Las Vegas Pride Festival to celebrate 30 years

On Sept. 7, the Las Vegas Pride Festival is set to celebrate its 30th anniversary with celebrations spread out across the valley but primarily in the Paradise/downtown area.

The main events are the Pride Night Parade on Sept. 6 and the Las Vegas Pride Festival on Sept. 7. But there are events taking place most days and nights leading up to the big weekend, including a ceremony turning the Strip’s Welcome to Las Vegas sign rainbow-colored at 10 a.m. Aug. 30.

“I never thought I would see that happen during my lifetime,” said Ernie Yuen, president of the Southern Nevada Association of Pride Inc., which organizes the event. “Then again, four years ago, we had our Pride logo up on the Fremont Street Experience, and I never thought I’d see that again in my lifetime.”

The association’s website,, states that its mission is to educate the community by invoking, promoting and celebrating lesbian, gay, bisexual and transgender pride. The group also organizes multiple pride events throughout the year.

“It’s basically another full-time job for me,” said Yuen, who has lived in Las Vegas for 13 years and has been with the association for 11 years. “We’re all volunteers.”

The association is a member of the Consolidated Association of Pride Inc., which has member organizations in Arizona, California, Hawaii, Mexico, Nevada, New Mexico, Texas and Utah. Yuen said the local organization is small compared to cities with similar populations and that the festival suffers from the same woes as many conventions and special events in Las Vegas do, namely an abundance of things to do.

“It doesn’t matter who we bring in as a headliner,” Yuen said. “There’s always something on the Strip people want to see. The LGBT community always finds a reason to come to Vegas. Unfortunately for us, coming here for gay pride is not one of them.”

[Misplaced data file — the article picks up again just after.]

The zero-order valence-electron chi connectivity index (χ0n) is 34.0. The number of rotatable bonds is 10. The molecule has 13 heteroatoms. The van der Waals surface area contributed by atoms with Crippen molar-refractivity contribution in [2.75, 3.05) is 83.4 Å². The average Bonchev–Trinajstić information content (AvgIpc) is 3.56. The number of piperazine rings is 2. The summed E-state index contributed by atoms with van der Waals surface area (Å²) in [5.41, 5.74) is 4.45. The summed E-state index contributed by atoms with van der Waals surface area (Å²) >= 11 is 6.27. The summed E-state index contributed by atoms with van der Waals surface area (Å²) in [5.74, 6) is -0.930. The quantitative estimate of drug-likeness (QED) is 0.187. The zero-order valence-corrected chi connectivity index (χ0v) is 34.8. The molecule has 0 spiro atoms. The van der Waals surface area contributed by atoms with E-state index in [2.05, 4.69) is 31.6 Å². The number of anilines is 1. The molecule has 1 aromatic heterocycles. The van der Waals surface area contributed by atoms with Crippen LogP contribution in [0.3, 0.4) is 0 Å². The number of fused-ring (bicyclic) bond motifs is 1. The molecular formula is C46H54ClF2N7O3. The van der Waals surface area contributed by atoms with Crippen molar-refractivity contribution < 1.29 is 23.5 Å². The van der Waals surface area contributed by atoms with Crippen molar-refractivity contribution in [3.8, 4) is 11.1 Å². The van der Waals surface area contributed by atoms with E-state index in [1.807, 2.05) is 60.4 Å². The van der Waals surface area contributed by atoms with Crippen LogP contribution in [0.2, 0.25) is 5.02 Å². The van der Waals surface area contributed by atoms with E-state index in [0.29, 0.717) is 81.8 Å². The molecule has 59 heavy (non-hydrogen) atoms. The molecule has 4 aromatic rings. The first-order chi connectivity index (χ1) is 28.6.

Yuen said the event caters to the local community, and although he’d like for it to be a bigger draw for out-of-towners, he’s pleased with how big it is with locals.

“It’s a small-city pride,” he said. “It’s kind of homey.”

The festival is scheduled from noon to 10 p.m. Sept. 7 at the Clark County Amphitheater, 500 S. Grand Central Parkway. Plans include more than 100 exhibitors, performances on stage throughout the event, a food court, bars and a family activity zone with activities for children 12 or younger and their parents. The Pride Night Parade is set for the previous evening.

“It’s a crazy, non-traditional city,” he said. “Usually a pride parade starts in the morning and ends by lunch and flows into the festival. We can’t do that because of the heat and because the city’s much prettier at night. She becomes a whole different place after dark.”

A parade pre-show at the Parade Main Stage at Fourth Street and Bridger Avenue is scheduled from 7 to 8 p.m. Last year, comedians Joan Rivers, Margaret Cho and Kathy Griffin shared the stage with a large assortment of local performers. Cho and Griffin are performing on the Strip this year, and Yuen doesn’t know if they’ll be back, but he hopes so.

This is the 15th parade, but Rob Schlegal, who has been an active voice in the LGBT community for nearly 30 years, said the first parade wasn’t exactly a big event.

“There was a lesbian group who wanted to ride their motorcycles from Flex, a club on Charleston Boulevard, down to the Fruit Loop (a cluster of gay-friendly establishments on Paradise Road),” said Schlegal. “We wanted to show our support, so we got a limousine and rode down with them.”

Schlegal is on the board of the Lambda Business Association, an organization for LGBT and gay-friendly businesses. He is the former publisher of The Bugle, one of the first LGBT-focused publications in the valley.

“The first Pride Festivals were small events held in people’s backyards,” Schlegal said. “I held the first big one, and I’m thrilled with how big it’s gotten.”

Following the parade, Yuen said there isn’t so much an after-party as there are after-parties.

“Everyone is going to go to their favorite watering hole,” Yuen said. “People will go where they’re most comfortable. Every gay bar is going to be busy that night.”

There is one notable exception to that statement.

“I’ll be going home after the parade,” Yuen said. “I’ve got to get up at 6 the next morning to get the festival together.”

For more information, visit

Contact Paradise/Downtown View reporter F. Andrew Taylor at or 702-380-4532.

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